In this modern era of polyglot, how come we don't recognize that SQL is a language of its own. When tuning queries, it seems easier to enlist our team's database engineer to help me out by showing him queries, rather than bringing him up to speed on XYZ-QL.

Unknown said...

Maybe the real solution is some kind of "extended ddl" where one could specify validations/constraints/other business logic" more easily.
Like Hibernate, but without the "object mapping" part (why should one try to map relational data to objects?). Like "stored procedures", but functional instead of procedural (though i like spaghetti with cheese).

(just an idea)

Anonymous said...

Rails doesnt use straight SQL, so there is no need to move away from ORMs. Just wait and see what the Rails guys do.

Anonymous said...

I worked on a complete rewrite of a system and the Lead Developer did not use an ORM. We basically wrote our own, and it was a total mess and a waste of time. We spent most of our time debugging our data access layer and never made meaningful progress on the true functional requirements. After a year of hell, the Lead was fired and we threw the code away and started over with an ORM. What a relief! Not having to spend a lot of time dealing with the data access layer freed us up to focus on the functional requirements which makes happy clients which makes happy managers which makes happy developers.
Somehow I ended up on a team of developers that thought 3rd party tools are for wimps, and they could write everything themselves. What a bunch of arrogant fools, and what a waste of time. If we had all the time in the world, maybe we could write a better tool, but I doubt it. I freely admit that developers who create tools like Hibernate are smarter than me. Why would I waste any time trying to reinvent the wheel? It may not be perfect, but it's better than anything I could create myself. As for the arrogant fools who liked to create their own tools instead of just finding one already built? They were all fired at various times for consistently not finishing projects.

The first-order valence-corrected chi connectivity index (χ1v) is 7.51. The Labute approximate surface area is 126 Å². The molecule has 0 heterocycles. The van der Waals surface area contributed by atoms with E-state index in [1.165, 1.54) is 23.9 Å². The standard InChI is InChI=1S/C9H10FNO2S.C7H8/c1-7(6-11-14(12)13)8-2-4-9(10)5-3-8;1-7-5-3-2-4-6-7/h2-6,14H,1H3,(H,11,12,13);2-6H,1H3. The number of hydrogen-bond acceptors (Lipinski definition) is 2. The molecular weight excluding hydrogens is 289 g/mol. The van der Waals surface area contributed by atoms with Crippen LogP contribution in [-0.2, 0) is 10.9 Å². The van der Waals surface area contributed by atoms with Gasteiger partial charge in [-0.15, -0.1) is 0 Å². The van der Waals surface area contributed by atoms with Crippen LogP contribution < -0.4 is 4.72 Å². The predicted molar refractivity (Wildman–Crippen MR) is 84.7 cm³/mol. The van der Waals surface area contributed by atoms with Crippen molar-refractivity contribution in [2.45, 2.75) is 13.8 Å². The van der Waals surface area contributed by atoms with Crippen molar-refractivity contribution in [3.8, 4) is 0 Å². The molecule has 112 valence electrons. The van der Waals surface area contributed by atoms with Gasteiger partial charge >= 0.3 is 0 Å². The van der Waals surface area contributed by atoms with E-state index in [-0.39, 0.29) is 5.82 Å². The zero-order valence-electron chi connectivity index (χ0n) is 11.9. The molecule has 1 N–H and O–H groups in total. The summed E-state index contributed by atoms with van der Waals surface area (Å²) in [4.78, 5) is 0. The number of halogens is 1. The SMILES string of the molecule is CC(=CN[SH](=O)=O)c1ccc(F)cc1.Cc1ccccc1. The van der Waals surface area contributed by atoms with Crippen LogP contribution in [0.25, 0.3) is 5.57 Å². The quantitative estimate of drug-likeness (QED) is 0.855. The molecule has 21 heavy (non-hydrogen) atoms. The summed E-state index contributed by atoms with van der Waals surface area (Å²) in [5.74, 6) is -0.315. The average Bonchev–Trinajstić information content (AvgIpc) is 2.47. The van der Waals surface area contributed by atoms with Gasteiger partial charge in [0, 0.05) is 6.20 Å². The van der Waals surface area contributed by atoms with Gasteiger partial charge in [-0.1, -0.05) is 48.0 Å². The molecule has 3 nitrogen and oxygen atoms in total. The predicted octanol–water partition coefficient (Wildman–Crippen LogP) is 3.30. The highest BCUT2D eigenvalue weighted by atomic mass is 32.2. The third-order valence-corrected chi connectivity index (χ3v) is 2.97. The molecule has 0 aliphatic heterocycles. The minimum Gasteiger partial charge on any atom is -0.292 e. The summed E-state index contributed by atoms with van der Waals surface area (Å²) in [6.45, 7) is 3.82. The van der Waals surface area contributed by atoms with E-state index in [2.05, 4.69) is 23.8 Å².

Unknown said...

@Anonymous (of the last comment)
You resonate pretty much what I wanted to say. It's true that ORMs like Hibernate are not without the warts. At the same time they offer a tonne of benefits too. My suggestion will be :
1. to use what good they offer (and they really offer a lot)
2. avoid the sucky features
3. use your judgement to selectively apply the ones that are debatable.

If you do not want to use the persistence context or automated session management, use the stateless session interface, where you use your ORM to marshal / unmarshal data out of your RDBMS and get stuff in the form of detached objects. Hibernate offers this .. check out ..

Rob said...

Session-less Approach
For those wanting a "session-less" approach you can also check out Ebean ORM to see if it is more of your liking.

This means you don't need to worry about
- LazyInitialisationException
- management of session objects (Hibernate session/ JPA EntityManager).
- merge/persist/flush replaced with save

Sorry for the blatent plug but if you are looking for a simpler/session less approach it would be worth a look :)

Cheers, Rob.

Unknown said...

I don't think ORMs are a thing of the past but I also don't think they are a one size fits all option.

I was wondering if you've had a chance to check out Squeryl ? This is a LINQ style DSL for Scala. Eg:

def songsInPlaylistOrder =
    from(playlistElements, songs)((ple, s) =>
   where(ple.playlistId === id
       and ple.songId ===
   orderBy(ple.songNumber asc)

This is translated to SQL and executed for you. If you need to refactor (assuming someone will develop adequate refactoring tools for Scala) nothing is missed because there are no hbms to worry about.

Unknown said...

I have looked at SQueryl. Then there is ScalaQuery as well and quite a few other frameworks inspired by LINQ. All of them do a nice job of providing type safe queries on the domain objects. This way you save a lot from writing SQLs. But my main concern is that this process can quickly go out of bounds in a large project where you may have thousands of tables. Besides hiding SQLs, an ORM also does this job of virtualizing the data layer. This means you can scale up your data layer as transparently using products like Terracotta, Coherence or Gigaspaces. I like the elegance of LINQ inspired frameworks, but still skeptical about their usage in a typical enterprise application which needs high scalability.

Unknown said...

I view SQueryl as more of a small scale option although I'd still write a domain model that is separate from the persistent model with that tool.

The .Net world offers the best of both worlds with the NHibernate guys supplying a Linq provider. The Linq generates criteria API calls rather than SQL.